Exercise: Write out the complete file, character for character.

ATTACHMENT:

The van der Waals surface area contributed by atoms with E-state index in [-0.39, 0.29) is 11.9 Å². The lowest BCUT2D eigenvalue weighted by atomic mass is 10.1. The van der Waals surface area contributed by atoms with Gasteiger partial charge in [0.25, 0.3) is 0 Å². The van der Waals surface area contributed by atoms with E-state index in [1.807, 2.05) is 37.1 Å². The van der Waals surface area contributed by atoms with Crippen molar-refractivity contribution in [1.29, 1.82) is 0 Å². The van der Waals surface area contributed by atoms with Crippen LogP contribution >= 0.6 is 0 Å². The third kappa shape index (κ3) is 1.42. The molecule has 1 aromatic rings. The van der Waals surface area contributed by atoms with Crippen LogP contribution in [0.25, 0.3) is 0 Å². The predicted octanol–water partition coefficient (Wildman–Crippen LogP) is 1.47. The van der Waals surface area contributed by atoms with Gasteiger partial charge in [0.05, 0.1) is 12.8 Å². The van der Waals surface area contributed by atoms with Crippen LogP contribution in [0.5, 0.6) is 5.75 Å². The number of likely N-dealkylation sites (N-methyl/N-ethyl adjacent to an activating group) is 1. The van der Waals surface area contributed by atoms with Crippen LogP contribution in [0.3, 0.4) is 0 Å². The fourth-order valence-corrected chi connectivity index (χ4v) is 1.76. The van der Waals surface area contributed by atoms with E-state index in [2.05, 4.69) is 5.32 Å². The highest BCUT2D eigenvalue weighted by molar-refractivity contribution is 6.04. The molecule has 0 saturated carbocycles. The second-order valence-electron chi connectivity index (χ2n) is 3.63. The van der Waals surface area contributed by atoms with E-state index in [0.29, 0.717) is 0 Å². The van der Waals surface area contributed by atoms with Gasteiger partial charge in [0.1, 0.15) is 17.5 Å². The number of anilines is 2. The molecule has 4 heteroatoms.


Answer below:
The van der Waals surface area contributed by atoms with E-state index in [-0.39, 0.29) is 11.9 Å². The lowest BCUT2D eigenvalue weighted by atomic mass is 10.1. The van der Waals surface area contributed by atoms with Gasteiger partial charge in [0.25, 0.3) is 0 Å². The van der Waals surface area contributed by atoms with E-state index in [1.807, 2.05) is 37.1 Å². The van der Waals surface area contributed by atoms with Crippen molar-refractivity contribution in [1.29, 1.82) is 0 Å². The van der Waals surface area contributed by atoms with Crippen LogP contribution >= 0.6 is 0 Å². The third kappa shape index (κ3) is 1.42. The molecule has 1 aromatic rings. The van der Waals surface area contributed by atoms with Crippen LogP contribution in [0.25, 0.3) is 0 Å². The predicted octanol–water partition coefficient (Wildman–Crippen LogP) is 1.47. The van der Waals surface area contributed by atoms with Gasteiger partial charge in [0.05, 0.1) is 12.8 Å². The van der Waals surface area contributed by atoms with Crippen LogP contribution in [0.5, 0.6) is 5.75 Å². The number of likely N-dealkylation sites (N-methyl/N-ethyl adjacent to an activating group) is 1. The van der Waals surface area contributed by atoms with Crippen LogP contribution in [0.3, 0.4) is 0 Å². The fourth-order valence-corrected chi connectivity index (χ4v) is 1.76. The van der Waals surface area contributed by atoms with E-state index in [2.05, 4.69) is 5.32 Å². The highest BCUT2D eigenvalue weighted by molar-refractivity contribution is 6.04. The molecule has 0 saturated carbocycles. The second-order valence-electron chi connectivity index (χ2n) is 3.63. The van der Waals surface area contributed by atoms with E-state index in [0.29, 0.717) is 0 Å². The van der Waals surface area contributed by atoms with Gasteiger partial charge in [0.1, 0.15) is 17.5 Å². The number of anilines is 2. The molecule has 4 heteroatoms.